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Glossary Term Siblings in Care
- Glossary Term
For many children, being in 'care' meant being separated not only from parents, but also from their brothers and sisters. In the 1960s, it was reported that over 60 per cent of children in care had been separated from their siblings, and up to one third were unable to see eachother after separation. Being separated from siblings caused emotional distress for children. The reasons for siblings being separated in placements were largely organisational. Many institutions only accommodated children of one sex, and even those with girls and boys kept the sexes separate as much as possible. Some institutions only took children of a particular age, such as toddlers' homes, children's homes or babies' homes. Also, siblings can be separated due to a lack of vacancies with a particular 'care' provider.
The Forgotten Australians report remarked that separating siblings was a common practice. Often little effort was made to keep children informed about the whereabouts of siblings, with the result that siblings 'drifted apart'. Sometimes, siblings were not even told that they were related. One submission to the inquiry expresses the pain of being separated from family members:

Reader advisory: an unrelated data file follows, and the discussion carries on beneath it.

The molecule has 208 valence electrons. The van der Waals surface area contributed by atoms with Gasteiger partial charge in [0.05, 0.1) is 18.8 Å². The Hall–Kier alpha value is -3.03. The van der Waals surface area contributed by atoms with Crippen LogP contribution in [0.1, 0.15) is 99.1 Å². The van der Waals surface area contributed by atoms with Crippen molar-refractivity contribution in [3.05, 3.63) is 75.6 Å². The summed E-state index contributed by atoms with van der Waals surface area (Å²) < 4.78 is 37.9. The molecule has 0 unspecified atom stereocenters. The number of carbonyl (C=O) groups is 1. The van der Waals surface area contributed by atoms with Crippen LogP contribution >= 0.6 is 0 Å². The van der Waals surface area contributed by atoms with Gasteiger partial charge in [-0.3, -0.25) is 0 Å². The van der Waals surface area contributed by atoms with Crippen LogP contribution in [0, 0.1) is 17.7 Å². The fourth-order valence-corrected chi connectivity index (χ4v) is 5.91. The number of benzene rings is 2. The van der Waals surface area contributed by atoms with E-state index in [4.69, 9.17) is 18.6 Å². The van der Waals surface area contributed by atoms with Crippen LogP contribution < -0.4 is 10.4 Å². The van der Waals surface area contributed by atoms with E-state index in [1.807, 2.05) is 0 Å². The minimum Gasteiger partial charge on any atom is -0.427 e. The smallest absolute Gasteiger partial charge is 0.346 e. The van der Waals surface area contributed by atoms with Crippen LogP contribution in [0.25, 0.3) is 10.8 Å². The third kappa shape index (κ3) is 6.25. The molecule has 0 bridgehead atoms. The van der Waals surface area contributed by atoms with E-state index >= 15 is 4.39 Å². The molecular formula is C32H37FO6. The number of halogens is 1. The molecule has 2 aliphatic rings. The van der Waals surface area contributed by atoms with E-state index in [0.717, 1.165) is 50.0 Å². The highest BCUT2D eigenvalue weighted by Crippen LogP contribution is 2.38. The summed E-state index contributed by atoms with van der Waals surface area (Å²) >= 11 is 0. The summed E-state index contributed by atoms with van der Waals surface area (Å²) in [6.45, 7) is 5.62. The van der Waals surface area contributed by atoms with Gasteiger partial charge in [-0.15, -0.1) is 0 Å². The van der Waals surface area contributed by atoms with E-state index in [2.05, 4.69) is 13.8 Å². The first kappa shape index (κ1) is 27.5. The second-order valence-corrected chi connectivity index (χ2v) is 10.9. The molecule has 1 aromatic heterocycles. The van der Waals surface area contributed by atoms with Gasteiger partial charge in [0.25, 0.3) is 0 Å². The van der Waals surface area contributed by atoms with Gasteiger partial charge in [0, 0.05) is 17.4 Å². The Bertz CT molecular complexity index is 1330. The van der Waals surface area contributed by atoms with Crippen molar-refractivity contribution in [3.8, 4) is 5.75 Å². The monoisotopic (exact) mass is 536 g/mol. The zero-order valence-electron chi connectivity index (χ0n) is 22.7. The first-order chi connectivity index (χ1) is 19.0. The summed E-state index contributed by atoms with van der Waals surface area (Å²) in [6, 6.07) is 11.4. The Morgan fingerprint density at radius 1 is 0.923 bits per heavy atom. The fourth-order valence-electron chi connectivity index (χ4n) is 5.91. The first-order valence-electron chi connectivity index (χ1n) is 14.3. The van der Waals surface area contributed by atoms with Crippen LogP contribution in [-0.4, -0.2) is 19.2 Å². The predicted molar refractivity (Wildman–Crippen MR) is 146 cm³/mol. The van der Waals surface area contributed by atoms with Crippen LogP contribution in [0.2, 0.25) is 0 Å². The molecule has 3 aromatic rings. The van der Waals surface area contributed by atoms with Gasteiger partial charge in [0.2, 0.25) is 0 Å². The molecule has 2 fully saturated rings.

Our entire family was ripped apart and we can never get back together. They split me away from my 1-week old brother and we never knew each other until we were old. I had cousins in St Aidans and the nuns never told me. I never knew my family. How can you get back together when you don't know each other?
Prepared by: Cate O'Neill
Created: 2 October 2009, Last modified: 10 November 2011